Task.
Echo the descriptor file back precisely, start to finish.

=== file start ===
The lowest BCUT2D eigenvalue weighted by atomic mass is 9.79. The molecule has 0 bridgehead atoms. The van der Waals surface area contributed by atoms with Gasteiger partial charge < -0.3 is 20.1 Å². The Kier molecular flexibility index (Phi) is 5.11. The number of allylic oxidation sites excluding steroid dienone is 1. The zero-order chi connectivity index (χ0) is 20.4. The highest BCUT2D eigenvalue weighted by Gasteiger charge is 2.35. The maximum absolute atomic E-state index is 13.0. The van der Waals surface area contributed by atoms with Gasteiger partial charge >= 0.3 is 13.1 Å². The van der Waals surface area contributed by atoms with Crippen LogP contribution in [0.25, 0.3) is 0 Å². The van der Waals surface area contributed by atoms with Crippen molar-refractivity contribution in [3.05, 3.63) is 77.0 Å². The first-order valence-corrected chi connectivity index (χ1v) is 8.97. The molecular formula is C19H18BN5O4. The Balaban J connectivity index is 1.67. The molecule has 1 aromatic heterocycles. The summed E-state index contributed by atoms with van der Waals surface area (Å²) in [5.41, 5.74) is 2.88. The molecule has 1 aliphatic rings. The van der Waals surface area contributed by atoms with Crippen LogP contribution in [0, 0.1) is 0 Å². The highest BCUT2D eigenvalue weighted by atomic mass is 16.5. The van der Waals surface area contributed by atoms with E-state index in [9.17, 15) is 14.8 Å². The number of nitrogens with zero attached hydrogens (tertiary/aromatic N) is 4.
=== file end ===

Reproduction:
The lowest BCUT2D eigenvalue weighted by atomic mass is 9.79. The molecule has 0 bridgehead atoms. The van der Waals surface area contributed by atoms with Gasteiger partial charge < -0.3 is 20.1 Å². The Kier molecular flexibility index (Phi) is 5.11. The number of allylic oxidation sites excluding steroid dienone is 1. The zero-order chi connectivity index (χ0) is 20.4. The highest BCUT2D eigenvalue weighted by Gasteiger charge is 2.35. The maximum absolute atomic E-state index is 13.0. The van der Waals surface area contributed by atoms with Gasteiger partial charge >= 0.3 is 13.1 Å². The van der Waals surface area contributed by atoms with Crippen LogP contribution in [0.25, 0.3) is 0 Å². The van der Waals surface area contributed by atoms with Crippen molar-refractivity contribution in [3.05, 3.63) is 77.0 Å². The first-order valence-corrected chi connectivity index (χ1v) is 8.97. The molecular formula is C19H18BN5O4. The Balaban J connectivity index is 1.67. The molecule has 1 aromatic heterocycles. The summed E-state index contributed by atoms with van der Waals surface area (Å²) in [5.41, 5.74) is 2.88. The molecule has 1 aliphatic rings. The van der Waals surface area contributed by atoms with Crippen LogP contribution in [0, 0.1) is 0 Å². The highest BCUT2D eigenvalue weighted by atomic mass is 16.5. The van der Waals surface area contributed by atoms with E-state index in [9.17, 15) is 14.8 Å². The number of nitrogens with zero attached hydrogens (tertiary/aromatic N) is 4.